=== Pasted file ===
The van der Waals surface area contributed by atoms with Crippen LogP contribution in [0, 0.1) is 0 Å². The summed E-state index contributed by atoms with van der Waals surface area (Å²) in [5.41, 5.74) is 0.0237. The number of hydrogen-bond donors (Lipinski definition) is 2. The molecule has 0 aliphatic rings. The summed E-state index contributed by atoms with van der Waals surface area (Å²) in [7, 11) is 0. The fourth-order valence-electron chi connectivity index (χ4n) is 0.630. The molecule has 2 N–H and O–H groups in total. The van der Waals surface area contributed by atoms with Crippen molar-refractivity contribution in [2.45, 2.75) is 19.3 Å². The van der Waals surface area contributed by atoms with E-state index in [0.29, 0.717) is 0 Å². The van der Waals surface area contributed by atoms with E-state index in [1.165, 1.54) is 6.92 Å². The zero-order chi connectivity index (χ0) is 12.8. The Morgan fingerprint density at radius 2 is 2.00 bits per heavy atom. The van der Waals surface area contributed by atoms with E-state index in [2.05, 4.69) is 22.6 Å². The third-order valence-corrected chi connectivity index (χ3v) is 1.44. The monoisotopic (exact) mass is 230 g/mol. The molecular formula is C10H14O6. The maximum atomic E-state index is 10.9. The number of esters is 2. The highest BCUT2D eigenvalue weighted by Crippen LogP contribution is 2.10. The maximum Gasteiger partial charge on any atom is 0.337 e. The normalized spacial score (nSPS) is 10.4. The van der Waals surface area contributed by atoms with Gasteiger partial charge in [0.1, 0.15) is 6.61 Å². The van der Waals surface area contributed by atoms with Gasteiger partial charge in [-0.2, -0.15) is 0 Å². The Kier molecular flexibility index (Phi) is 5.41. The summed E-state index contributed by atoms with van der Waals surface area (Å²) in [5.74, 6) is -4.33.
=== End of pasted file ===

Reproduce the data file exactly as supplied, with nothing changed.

The van der Waals surface area contributed by atoms with Crippen LogP contribution in [0, 0.1) is 0 Å². The summed E-state index contributed by atoms with van der Waals surface area (Å²) in [5.41, 5.74) is 0.0237. The number of hydrogen-bond donors (Lipinski definition) is 2. The molecule has 0 aliphatic rings. The summed E-state index contributed by atoms with van der Waals surface area (Å²) in [7, 11) is 0. The fourth-order valence-electron chi connectivity index (χ4n) is 0.630. The molecule has 2 N–H and O–H groups in total. The van der Waals surface area contributed by atoms with Crippen molar-refractivity contribution in [2.45, 2.75) is 19.3 Å². The van der Waals surface area contributed by atoms with E-state index in [0.29, 0.717) is 0 Å². The van der Waals surface area contributed by atoms with E-state index in [1.165, 1.54) is 6.92 Å². The zero-order chi connectivity index (χ0) is 12.8. The Morgan fingerprint density at radius 2 is 2.00 bits per heavy atom. The van der Waals surface area contributed by atoms with E-state index in [2.05, 4.69) is 22.6 Å². The third-order valence-corrected chi connectivity index (χ3v) is 1.44. The monoisotopic (exact) mass is 230 g/mol. The molecular formula is C10H14O6. The maximum atomic E-state index is 10.9. The number of esters is 2. The highest BCUT2D eigenvalue weighted by Crippen LogP contribution is 2.10. The maximum Gasteiger partial charge on any atom is 0.337 e. The normalized spacial score (nSPS) is 10.4. The van der Waals surface area contributed by atoms with Gasteiger partial charge in [0.1, 0.15) is 6.61 Å². The van der Waals surface area contributed by atoms with Gasteiger partial charge in [-0.2, -0.15) is 0 Å². The Kier molecular flexibility index (Phi) is 5.41. The summed E-state index contributed by atoms with van der Waals surface area (Å²) in [5.74, 6) is -4.33.